Home > Parenting > Postpartum Depression – A Guide for Dad’s

Postpartum Depression – A Guide for Dad’s

Aunt Becky wrote an affecting post yesterday: I Am The Face of PTSD. If that doesn’t move you, you’re probably a sentient robot, so let me be the first to welcome our new robot overlords who will never cry at a chick flick or become emotional at the end of Glory. Not only was the post inspiring, but it also alerted me to the fact that May is National Mental Health Month.

So in light of that, I’d like to talk to you about something that quite honestly came as a shock to me when I became a dad: postpartum depression. Prior to the birth of our first child, my wife and I rarely heard anything about the topic except through the news, so we thought postpartum depression was limited to those crazy moms who drove their kids into the river or something heinous like that. We rarely ever thought about the mental effects of becoming parents and instead we were far more concerned about the color of the nursery, educational toys, and all the SIDS prevention things we could get our hands on. When we considered the emotional effects of becoming a parent, everything we considered was usually warm, soft and fuzzy.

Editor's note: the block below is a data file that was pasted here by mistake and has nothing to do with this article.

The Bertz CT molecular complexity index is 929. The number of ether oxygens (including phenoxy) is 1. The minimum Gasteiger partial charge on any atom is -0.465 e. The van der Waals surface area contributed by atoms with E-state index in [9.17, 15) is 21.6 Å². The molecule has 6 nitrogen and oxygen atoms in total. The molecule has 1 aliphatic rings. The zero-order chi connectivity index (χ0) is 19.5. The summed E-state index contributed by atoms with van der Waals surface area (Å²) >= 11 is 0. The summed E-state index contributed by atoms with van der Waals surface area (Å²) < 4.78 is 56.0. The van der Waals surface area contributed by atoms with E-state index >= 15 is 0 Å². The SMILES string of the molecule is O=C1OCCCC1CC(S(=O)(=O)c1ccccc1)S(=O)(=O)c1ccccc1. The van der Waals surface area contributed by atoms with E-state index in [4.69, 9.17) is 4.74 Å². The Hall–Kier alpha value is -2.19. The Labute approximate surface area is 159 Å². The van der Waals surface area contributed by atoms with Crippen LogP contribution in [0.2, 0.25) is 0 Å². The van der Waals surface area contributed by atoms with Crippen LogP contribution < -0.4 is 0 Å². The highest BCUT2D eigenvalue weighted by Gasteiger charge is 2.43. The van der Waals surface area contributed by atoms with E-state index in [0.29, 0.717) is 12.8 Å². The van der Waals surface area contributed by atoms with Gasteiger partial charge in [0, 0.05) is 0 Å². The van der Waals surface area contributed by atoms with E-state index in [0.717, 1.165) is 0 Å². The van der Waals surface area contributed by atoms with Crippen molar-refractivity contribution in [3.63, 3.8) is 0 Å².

So needless to say, I was a bit surprised when my wife didn’t quite seem herself a few days after D1 was born. I attributed this to the fact that she wasn’t getting any sleep and D1 had a hard time latching on for breastfeeding. A few days later, she seemed genuinely sad and then a day later, she seemed sullen.”Uh oh,” I thought, “Is she going to harm our kid?” My mind began to race, frantically trying to figure out what to do and all I had in my arsenal were Baby Einstein toys and some Halo SleepSacks.